1 May 2009: Reveal Time
Stage 2 in Seth's Bundle Project!
Above: two for the price of one ... my bundle has come adrift.Rough winds do shake the darling buds of May...Sonnet 18, Shakespeare
Welcome to my corner of Seth Apter's (Disintegration Art Project) DisCo
- and if you would like to know more, do take a look at Seth's blog, The Altered Page
Some weeks ago I read about an unusual project on Weaver's blog
. I followed the link, and asked Seth if I could join in the fun. I followed his instructions, and set up a bundle
of odds and ends in my garden. I went into 'Womble
' mode, and tried to re-use 'eco-friendly' materials such as lavender and moulted animal hair. I decided to dilute some turmeric powder
for a splash of colour, rather than paint, because it seemed more garden-friendly. I made two handles out of palm fronds, and hung the bundle on a branch of my hydrangea
, and waited for the elements to do their worst (or perhaps I should say their best).
We have a prevailing south-westerly wind in South Wales
; and sure enough, it was not long before my bundle was blown in two. We usually have heavy rain - and we have had a few heavy showers - but after a very cold winter, we have actually had a beautiful late spring. I now have two bundles instead of one, but other than that, there has not been as much disintegration as I had expected. The turmeric dye has turned from a cheerful hot-sun yellow to a dilute murky brown. The leaves, of course, have grown a lot on the hydrangea: when the dew is not so heavy, I will have to go exploring to see whether there are any earthworms, snails or woodlice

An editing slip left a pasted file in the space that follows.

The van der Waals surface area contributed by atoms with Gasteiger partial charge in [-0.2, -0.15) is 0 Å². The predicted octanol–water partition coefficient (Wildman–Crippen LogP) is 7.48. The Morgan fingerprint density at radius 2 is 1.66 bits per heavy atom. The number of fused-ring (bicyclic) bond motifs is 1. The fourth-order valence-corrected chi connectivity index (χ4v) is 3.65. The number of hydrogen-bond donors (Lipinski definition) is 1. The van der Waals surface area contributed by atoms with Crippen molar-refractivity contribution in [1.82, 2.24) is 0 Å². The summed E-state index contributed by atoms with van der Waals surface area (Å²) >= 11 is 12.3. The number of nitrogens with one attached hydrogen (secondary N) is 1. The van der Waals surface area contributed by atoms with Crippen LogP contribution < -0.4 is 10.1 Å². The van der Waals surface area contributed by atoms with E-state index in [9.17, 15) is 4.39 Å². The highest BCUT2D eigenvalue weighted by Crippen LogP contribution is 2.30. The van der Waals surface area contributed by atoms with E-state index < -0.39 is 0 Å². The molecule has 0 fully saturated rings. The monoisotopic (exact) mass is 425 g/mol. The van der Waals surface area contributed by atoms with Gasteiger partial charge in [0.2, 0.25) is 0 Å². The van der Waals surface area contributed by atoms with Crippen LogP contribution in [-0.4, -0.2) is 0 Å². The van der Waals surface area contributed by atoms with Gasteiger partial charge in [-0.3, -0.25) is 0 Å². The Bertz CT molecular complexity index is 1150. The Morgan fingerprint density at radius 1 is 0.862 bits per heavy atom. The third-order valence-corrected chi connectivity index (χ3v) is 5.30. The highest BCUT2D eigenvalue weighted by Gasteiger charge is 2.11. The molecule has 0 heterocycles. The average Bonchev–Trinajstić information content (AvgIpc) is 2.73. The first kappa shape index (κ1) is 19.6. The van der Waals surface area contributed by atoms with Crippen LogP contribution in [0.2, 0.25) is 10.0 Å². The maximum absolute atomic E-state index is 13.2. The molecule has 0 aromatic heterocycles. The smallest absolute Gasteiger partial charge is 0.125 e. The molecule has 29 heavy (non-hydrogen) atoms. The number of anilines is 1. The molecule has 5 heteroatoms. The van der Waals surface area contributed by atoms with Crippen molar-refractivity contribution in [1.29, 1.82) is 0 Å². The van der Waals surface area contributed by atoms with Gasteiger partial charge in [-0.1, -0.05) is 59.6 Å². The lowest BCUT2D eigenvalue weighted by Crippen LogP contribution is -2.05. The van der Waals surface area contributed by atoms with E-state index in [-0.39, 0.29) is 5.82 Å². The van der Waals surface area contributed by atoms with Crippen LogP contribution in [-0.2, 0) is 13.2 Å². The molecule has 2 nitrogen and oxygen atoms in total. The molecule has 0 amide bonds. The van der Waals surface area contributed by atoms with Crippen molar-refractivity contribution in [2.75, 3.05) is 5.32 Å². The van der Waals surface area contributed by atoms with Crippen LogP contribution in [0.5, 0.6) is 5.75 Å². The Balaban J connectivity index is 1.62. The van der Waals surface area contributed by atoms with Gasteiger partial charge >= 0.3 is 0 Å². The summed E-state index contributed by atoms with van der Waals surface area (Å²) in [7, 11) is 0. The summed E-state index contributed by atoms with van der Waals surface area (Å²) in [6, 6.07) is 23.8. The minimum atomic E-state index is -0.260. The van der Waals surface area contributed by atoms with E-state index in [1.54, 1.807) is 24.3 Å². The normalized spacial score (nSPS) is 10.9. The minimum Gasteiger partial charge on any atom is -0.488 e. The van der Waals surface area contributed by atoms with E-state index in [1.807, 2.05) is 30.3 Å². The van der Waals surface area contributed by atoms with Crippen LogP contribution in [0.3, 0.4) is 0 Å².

under the part that has fallen to the ground.
When I was growing up in Kent (the Garden of England
), we used to go to school in an excited frame of mind on May Day. Our teachers led us out to the flowering cherry tree
, where we would wash our faces in the dew
and dance round the Maypole
(I don't think it was quite as long ago as the picture implies!). Speaking of Seth's (Disintegration Art Project) DisCo
, I can assure you that our jaunty Maypole steps were a far cry from a student dance! Did you know that St Andrew Undershaft
in the City of London is named after the maypole that was kept under its eaves? It was brought out each spring until the student riots of 1517.
At school on May Day we would recite that evocative poem about the loveliest of trees
, 'The Cherry Tree' by A. E. Housman
. The poem deals with the subject of growing old and the passing of time. Little did I imagine that two-score years later (as opposed to the three-score and ten of the poem), I would be celebrating 1 May with a disintegrating bundle of art! Thank you, Weaver
, for the tip-off.